What is needed is a long-term process of transformation, not a short-term course of study.
Do you believe that Orthodoxy is the authentic Christian Tradition? Very good. But this can’t be simply “more authentic than Rome,” or “more authentic than Protestantism.” Rather, do you embody Orthodoxy as the “Faith which has established the Universe?”
Or, maybe you believe that Orthodox liturgical life is unaltered since the days of the early church. Very good. But what will you do when you find out that many external things about the Liturgy have changed over time? Instead of focusing on the rubrics, have you internalized that at the Liturgy, you yourself are a priest of Christ?—a priest who has the dread privilege of eating from the Heavenly Altar?
A full and effective catechism makes what we read about in the Fathers present to us today. But it also means we slowly become Fathers and Mothers.
Saint Maximos said that Christians, like Adam, see the very “logoi” or principles within all created things. How can this be done? In a word, catechism should give us a living and well-formed cosmology.
Assuming our participation in the prayers of the Church, I believe our life-long catechism should also include some astronomy, a lot of music, great epic poetry, mathematics (especially geometry), and modern science. We need art history as well as military history so that we may humbly accept both the glory and tragedy of the world.
Unfortunately though, what we have today by default is public education + excerpts from the Fathers.
We read the Philokalia or the latest from Ancient Faith Press, but we only are adding bits of information to our already-formed worldview. Our catechism fails to replace our accepted and unquestioned elementary-school-level secularity. We paste Orthodox ideas onto a prefabricated secular structure.
You see that I’ve already made some suggestions about how catechism might be re-considered. Churches should be reading Ptolemy, Homer, Euclid along with Athanasius, Chrysostom and John Damascene. The first in order to tear down our worldly assumptions and the second to build Christian vision in its place. When we are asked, “What do Orthodox Christians believe?” we should be able to talk not only about sin and heaven and the Great Schism and Pascha, but also about the whole Cosmos transfigured and made whole in Christ.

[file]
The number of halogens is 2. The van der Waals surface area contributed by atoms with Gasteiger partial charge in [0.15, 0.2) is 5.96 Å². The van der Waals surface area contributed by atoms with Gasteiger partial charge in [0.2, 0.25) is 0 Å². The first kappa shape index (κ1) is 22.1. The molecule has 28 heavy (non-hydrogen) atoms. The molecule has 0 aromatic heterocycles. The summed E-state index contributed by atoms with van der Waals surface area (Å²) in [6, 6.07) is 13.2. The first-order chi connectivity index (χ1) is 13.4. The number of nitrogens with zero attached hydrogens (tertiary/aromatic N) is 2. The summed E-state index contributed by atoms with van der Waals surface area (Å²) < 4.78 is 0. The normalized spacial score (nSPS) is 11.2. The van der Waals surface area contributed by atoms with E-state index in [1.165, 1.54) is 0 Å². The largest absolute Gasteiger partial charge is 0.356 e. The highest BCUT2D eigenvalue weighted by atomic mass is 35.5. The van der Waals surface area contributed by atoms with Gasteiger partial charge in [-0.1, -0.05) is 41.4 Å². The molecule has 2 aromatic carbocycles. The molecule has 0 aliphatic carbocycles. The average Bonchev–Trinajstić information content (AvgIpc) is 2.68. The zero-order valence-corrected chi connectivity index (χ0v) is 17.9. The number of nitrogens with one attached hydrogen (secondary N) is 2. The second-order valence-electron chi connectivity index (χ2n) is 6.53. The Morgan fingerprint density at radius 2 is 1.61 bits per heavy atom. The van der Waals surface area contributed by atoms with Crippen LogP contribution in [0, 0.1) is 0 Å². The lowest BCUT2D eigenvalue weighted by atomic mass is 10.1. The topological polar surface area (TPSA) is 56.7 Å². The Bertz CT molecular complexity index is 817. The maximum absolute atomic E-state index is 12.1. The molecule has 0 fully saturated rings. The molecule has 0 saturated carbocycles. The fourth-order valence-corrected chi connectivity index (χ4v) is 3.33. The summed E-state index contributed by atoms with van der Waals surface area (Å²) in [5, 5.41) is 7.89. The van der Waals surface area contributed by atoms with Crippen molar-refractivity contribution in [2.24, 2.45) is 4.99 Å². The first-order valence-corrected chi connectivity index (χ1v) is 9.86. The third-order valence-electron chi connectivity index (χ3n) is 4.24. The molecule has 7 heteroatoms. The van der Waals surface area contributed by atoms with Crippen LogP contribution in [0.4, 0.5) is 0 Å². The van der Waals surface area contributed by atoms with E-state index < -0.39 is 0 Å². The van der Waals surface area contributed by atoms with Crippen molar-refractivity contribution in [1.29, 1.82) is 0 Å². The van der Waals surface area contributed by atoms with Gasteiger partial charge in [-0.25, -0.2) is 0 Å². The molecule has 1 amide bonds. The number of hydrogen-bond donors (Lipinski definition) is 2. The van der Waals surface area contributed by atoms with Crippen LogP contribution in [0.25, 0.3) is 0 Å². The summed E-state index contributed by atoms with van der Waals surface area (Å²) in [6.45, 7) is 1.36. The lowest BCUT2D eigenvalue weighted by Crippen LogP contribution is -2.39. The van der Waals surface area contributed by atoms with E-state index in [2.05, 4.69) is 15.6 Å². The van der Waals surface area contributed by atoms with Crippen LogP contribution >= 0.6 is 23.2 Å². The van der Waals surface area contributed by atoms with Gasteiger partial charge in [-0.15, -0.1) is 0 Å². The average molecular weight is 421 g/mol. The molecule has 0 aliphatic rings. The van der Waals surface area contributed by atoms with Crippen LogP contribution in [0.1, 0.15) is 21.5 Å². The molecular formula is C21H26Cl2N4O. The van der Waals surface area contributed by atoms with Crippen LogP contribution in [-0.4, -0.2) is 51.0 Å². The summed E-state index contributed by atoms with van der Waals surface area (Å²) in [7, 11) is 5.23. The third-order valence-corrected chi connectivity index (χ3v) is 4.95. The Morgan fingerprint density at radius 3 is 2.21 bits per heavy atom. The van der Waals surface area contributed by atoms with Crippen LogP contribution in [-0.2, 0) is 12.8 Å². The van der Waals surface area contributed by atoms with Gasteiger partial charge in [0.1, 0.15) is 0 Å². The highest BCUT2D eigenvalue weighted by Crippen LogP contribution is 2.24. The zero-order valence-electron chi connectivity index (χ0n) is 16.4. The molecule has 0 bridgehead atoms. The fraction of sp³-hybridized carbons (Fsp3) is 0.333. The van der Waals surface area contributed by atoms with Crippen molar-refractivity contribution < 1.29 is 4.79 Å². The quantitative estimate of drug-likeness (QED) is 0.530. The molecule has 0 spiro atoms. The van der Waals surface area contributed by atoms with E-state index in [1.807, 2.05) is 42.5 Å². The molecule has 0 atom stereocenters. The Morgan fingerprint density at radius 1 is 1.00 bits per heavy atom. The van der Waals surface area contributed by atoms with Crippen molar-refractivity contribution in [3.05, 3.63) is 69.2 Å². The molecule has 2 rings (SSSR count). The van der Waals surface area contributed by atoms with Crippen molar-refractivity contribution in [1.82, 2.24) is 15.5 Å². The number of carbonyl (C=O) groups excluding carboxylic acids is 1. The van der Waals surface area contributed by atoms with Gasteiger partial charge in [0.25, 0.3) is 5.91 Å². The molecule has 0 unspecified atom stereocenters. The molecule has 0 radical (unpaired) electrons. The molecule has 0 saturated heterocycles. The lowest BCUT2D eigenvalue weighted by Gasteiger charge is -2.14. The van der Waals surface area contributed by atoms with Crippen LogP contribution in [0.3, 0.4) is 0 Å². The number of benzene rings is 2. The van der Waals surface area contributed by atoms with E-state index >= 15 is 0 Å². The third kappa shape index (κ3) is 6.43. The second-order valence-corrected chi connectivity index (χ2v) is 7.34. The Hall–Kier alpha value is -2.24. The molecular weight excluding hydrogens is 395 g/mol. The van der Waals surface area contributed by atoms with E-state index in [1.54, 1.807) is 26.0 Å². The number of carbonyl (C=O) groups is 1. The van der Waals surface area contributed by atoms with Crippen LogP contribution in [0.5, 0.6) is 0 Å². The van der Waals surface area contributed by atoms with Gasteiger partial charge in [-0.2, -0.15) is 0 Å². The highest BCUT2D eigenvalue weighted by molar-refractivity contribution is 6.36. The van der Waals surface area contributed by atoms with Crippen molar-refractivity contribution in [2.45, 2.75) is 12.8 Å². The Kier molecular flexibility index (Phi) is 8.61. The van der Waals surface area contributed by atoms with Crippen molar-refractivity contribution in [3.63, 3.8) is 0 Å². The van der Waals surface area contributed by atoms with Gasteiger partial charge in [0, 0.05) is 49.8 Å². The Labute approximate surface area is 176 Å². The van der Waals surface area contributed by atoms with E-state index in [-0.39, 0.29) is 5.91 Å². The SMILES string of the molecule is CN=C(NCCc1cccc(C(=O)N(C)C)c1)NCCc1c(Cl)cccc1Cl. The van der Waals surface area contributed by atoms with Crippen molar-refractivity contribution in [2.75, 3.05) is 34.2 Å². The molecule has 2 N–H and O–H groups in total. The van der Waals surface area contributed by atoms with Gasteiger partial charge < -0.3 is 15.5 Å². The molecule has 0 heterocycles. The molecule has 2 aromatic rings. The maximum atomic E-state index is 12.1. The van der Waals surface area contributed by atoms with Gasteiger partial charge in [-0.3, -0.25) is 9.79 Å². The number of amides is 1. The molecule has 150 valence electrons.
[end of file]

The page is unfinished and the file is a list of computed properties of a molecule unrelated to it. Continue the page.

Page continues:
We should be the people for whom the Age to Come has already arrived.
I suppose I picture this Slow Catechism as a little like the current “classical education” trend, a little like psychotherapy, and a lot like courageously wandering out into the desert to find and sit at the feet of a holy Elder. Finding good communities and good books is the best start.
Since I work for a bookstore, I have many suggested readings, which I’ll share after we’re finished here. But I want to close this talk instead with an exhortation to prayer:
Ask God to continue your catechism.
Ask Him to never cease “illumining your darkness.” Today, your catechism might be a passage from St. Nektarios. Tomorrow, it might be afternoon sunshine in the branches of an oak tree you’ve looked at a thousand times—but it’s now become a revelation of God’s gracious presence in all things.
Someday, you might look at the stars and see angels, like the ancient Hebrews; or at the planets and see the layers of Heaven, like the ancient Greeks.
Not long after that, you will look at the faces of those who have “stolen your cloak” or “spitefully abused you” and you will see the very Face of Christ Himself shining through the those who tried to be your enemies.
Until this happens for us, our catechism is not complete. Elder Porphyrios said, “he who would become a Christian must first become a poet.” Poets are those who live life from the inside, who are oriented toward their Hearts, who brave the fear of the unknown within them, trusting Christ, the Guide.
I believe, and I have seen it many times, that if we continue stubbornly and resolutely on the path of Christ in His Orthodox Church, each of us will be a unique poet of the inner life—and the whole world will be transfigured into a book of poetry we are daily able to read.
May it be said of our communities:
“To the holy, all things are holy;
to the pure, all things are pure;
to the Orthodox, all things are Orthodox.”
Pray for this life-long, poetic catechism.